Dramatic lichen displays of the alpine tundra at 2500' at Resurrection Pass outside Hope, Alaska. U-Shaped valley carved by advancing glaciers in Pleistocene. (Resurrection Pass, Alaska)
The evidence from an ADVANCING glacier

Regardless of where on earth we are, in places where there are active glaciers that are advancing (still growing/getting bigger and pushing ice forward at the margins), we find the same features repeated again and again. A glacier is a glacier is a glacier. And so each year as more snow accumulates on top of the glacier it adds more weight, and the pressure from this weight pushes outward on the body of ice. The glacier becomes mobile at its edges and actually flows over the landscape. As it moves it transforms the land leaving behind as evidence of its passage:

  • Roche moutonnes
  • Rattails/Drumlins
  • Striations
  • Slickensides
  • Glacial valleys – U-shaped
  • Till, moraines, glacial erratics
The evidence from an RETREATING glacier

All good things must come to an end, and as surely as they came, the glaciers left us. And in their wake they left of a whole host of new evidence from which we can reconstruct the past! As glaciers melt, all that water has to go somewhere. A retreating glacier occurs in areas where the ice melts quicker than it is replaced. There are only a handful of glaciers that today are still advancing due to local conditions. The rest of the planet’s glaciers are retreating. Here’s a short list of some features left behind as the glaciers retreated:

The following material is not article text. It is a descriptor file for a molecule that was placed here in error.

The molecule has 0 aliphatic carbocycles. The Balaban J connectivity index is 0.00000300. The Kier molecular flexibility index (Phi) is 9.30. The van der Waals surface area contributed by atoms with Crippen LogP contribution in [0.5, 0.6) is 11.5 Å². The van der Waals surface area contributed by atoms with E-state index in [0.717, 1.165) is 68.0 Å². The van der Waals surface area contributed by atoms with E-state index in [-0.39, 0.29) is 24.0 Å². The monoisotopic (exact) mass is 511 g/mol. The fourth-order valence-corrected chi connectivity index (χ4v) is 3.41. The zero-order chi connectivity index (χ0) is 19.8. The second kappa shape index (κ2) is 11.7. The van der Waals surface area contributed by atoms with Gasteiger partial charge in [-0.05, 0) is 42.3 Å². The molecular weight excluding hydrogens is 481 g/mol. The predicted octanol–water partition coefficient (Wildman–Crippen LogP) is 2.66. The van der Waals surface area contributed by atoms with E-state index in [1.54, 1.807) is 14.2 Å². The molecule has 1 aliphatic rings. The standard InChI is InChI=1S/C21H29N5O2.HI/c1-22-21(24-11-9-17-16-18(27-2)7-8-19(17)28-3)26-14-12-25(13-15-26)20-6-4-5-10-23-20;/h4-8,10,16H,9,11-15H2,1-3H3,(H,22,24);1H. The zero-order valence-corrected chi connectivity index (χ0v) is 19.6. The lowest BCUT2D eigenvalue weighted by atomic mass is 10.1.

• Kettle ponds
  • Kames + Kame terraces
  • Eskers
  • Drop stones
  • Glacial Lake Vermont
  • Champlain Sea

In the next few posts I’ll describe these features and describe where in the Burlington area you can find these features.

Relict populations & other evidence

** I should also note that there are other features that can be indirect evidence of a glaciers presence, like beavers. If you go to the Ruby Mountains of Nevada and climb up one of the glacially carved valleys you might get startled by a beaver slapping its tail. When you get to the summit of one of the peaks and look out, all you see is desert. I have this funny image in my head of a beaver carrying a suitcase busting at its seams, full of aspen twigs, walking across the desert in search of water. A better – or at least more accurate story – would be that with the glaciers extending so much farther south than they do today, the climate across the US was much different than it was today. Much of that Nevada desert land was far less arid than it is today. With an abundance of rain, beavers would have easily followed river ways that connected different habits. As the glaciers retreated and Nevada became a desert, relict populations of beavers were stranded in high elevation, wet environments.